Friday, September 16, 2011

Failure Teaches Humility

Last night, I was up late again. Not so much because I was choosing to stay up late - although I may have been 20 minutes or so behind - but because my mind was racing and I could not fall asleep. I tried all my usual techniques. I relaxed my muscles individually. I counted Spanish sheep1. I forced my thoughts to focus on the stillness around me. That lasted about two minutes before my thoughts were racing again. Nothing was working. I could not fall asleep.

After too long of this, I was getting quite frustrated. Why can't I go to sleep, God? I thought. Don't you want me to be rested enough to do your will tomorrow? After I finally got past the blaming-God stage (one it seems I inevitably go through, fruitless though it always turns out to be), I finally switched gears and prayed differently. God, I can't do this. No matter what I try, I can't make myself go to sleep. I need you to do this for me, God. Please make me fall asleep.

Immediately I felt myself start to relax. Within ten minutes, I was asleep.

That's a box of wipes in the back. Doesn't everyone keep diaper-changing supplies on their bed?

The next morning, as part of my regular devotion, I discovered I was at Luke 18:9-14, the parable of the Pharisee and the Publican:
He then spoke this parable addressed to those who believed in their own self-righteousness while holding everyone else in contempt. "Two men went up to the temple to pray: one was a Pharisee, the other a tax collector. The Pharisee with head unbowed prayed in this fashion: 'I give you thanks, O God, that I am not like the rest of men - grasping, crooked, adulterous - or even like this tax collector. I fast twice a week. I pay tithes on all I possess.' The other man, however, kept his distance, not even daring to raise his eyes to heaven. All he did was beat his breast and say, 'O God, be merciful to me, a sinner.' Believe me, this man went home from the temple justified but the other did not. For everyone who exalts himself shall be humbled while he who humbles himself shall be exalted."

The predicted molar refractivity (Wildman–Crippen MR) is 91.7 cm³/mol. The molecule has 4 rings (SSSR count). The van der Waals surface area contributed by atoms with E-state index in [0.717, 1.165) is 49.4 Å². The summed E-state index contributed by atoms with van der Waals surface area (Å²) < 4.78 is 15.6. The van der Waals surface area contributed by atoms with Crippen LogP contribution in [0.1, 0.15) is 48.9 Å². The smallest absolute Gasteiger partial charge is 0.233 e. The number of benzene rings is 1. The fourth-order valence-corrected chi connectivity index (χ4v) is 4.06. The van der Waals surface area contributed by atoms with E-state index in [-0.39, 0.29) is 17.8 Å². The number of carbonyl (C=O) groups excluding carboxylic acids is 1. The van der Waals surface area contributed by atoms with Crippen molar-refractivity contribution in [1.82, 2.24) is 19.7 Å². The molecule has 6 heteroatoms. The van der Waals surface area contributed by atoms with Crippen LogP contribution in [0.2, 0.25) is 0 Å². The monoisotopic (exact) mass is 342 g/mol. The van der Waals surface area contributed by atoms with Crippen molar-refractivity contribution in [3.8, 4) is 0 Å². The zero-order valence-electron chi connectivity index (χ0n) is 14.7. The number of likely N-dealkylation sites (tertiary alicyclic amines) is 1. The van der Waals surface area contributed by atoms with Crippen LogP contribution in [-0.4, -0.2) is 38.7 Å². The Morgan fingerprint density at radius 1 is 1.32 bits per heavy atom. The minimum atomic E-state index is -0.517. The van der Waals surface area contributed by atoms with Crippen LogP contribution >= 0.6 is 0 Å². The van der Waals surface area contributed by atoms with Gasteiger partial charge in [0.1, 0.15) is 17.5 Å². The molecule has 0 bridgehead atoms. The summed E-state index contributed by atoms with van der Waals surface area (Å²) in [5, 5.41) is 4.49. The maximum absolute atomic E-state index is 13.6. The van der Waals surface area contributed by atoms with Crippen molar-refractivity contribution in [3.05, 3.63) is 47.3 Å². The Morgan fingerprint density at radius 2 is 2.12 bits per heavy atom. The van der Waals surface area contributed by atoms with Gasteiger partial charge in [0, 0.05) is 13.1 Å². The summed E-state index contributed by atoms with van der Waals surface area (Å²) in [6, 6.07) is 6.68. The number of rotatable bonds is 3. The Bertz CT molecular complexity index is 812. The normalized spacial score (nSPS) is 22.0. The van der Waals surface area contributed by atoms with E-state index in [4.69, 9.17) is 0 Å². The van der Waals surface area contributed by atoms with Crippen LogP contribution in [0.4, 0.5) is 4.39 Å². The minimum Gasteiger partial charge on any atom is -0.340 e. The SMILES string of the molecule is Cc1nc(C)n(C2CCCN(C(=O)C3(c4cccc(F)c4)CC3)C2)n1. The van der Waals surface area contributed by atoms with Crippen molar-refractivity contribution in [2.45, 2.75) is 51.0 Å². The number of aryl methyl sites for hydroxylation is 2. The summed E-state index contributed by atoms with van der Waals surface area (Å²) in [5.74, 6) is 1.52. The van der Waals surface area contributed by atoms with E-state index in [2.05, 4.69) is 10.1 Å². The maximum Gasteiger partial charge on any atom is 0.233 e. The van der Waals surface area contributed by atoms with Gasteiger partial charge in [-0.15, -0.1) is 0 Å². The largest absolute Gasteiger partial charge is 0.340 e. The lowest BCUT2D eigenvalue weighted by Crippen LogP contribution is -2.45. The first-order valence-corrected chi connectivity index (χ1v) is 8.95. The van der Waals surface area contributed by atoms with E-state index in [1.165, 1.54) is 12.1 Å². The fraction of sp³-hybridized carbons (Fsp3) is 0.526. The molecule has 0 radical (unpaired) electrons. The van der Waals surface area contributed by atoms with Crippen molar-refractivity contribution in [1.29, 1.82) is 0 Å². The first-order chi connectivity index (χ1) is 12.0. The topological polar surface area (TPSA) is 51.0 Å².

I have to come to appreciate the fact that God sends me things that I cannot handle myself, in order to humble me and remind me that I am dependent on Him for even the littlest things. However long I continue to try to do it myself, I continue to fail. Only when I turn to the Most High and ask him to do it for me, in me, do I start to see some progress. If it wasn't for these failures that God sends me, I would be that Pharisee priding myself on being better than everyone around me; I see myself well enough to know that for the truth. So, unpleasant though it is, I accept these failures as being for my own good.

And next time, I can turn to God right away, and spare myself the trouble of fighting His will.

1. I don't really picture sheep. But after counting backwards (over the course of months) from the present to about 2500 or 3000 BC, it occurred to me that counting in Spanish might be good practice to help me learn the numbers. I'm currently on quinientos sesenta y dos, I think.

1 comment:

  1. "I have to come to appreciate the fact that God sends me things that I cannot handle myself, in order to humble me and remind me that I am dependent on Him for even the littlest things."

    Yes, so true! I think about this whenever I lose my temper at my kids. If I were a perfect parent, I would have so much pride and self-righteous judgment about others. But luckily, I'm incredibly sinful so I know if my kids turn out sane, it's God's work and not mine! :P